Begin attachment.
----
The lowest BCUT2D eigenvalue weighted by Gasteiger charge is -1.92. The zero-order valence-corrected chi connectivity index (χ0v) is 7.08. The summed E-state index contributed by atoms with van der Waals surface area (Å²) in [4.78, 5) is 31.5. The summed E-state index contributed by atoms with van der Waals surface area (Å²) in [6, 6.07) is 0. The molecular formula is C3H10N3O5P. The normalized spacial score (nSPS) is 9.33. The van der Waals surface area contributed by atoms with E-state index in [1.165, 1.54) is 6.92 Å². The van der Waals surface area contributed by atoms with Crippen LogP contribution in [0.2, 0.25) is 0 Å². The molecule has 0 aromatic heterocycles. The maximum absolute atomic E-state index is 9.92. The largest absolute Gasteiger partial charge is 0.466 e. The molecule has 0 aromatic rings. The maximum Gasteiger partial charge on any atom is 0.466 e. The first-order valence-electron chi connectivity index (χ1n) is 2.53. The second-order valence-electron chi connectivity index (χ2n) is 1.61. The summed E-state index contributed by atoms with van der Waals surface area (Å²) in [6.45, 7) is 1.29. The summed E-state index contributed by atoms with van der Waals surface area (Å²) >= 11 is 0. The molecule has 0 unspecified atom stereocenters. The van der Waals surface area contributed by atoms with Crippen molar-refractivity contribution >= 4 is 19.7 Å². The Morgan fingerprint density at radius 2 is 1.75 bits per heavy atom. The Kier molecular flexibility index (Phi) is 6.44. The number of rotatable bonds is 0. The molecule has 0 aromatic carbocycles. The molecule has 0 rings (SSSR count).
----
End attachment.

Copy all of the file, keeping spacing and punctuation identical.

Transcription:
The lowest BCUT2D eigenvalue weighted by Gasteiger charge is -1.92. The zero-order valence-corrected chi connectivity index (χ0v) is 7.08. The summed E-state index contributed by atoms with van der Waals surface area (Å²) in [4.78, 5) is 31.5. The summed E-state index contributed by atoms with van der Waals surface area (Å²) in [6, 6.07) is 0. The molecular formula is C3H10N3O5P. The normalized spacial score (nSPS) is 9.33. The van der Waals surface area contributed by atoms with E-state index in [1.165, 1.54) is 6.92 Å². The van der Waals surface area contributed by atoms with Crippen LogP contribution in [0.2, 0.25) is 0 Å². The molecule has 0 aromatic heterocycles. The maximum absolute atomic E-state index is 9.92. The largest absolute Gasteiger partial charge is 0.466 e. The molecule has 0 aromatic rings. The maximum Gasteiger partial charge on any atom is 0.466 e. The first-order valence-electron chi connectivity index (χ1n) is 2.53. The second-order valence-electron chi connectivity index (χ2n) is 1.61. The summed E-state index contributed by atoms with van der Waals surface area (Å²) in [6.45, 7) is 1.29. The summed E-state index contributed by atoms with van der Waals surface area (Å²) >= 11 is 0. The molecule has 0 unspecified atom stereocenters. The van der Waals surface area contributed by atoms with Crippen molar-refractivity contribution >= 4 is 19.7 Å². The Morgan fingerprint density at radius 2 is 1.75 bits per heavy atom. The Kier molecular flexibility index (Phi) is 6.44. The number of rotatable bonds is 0. The molecule has 0 aromatic carbocycles. The molecule has 0 rings (SSSR count).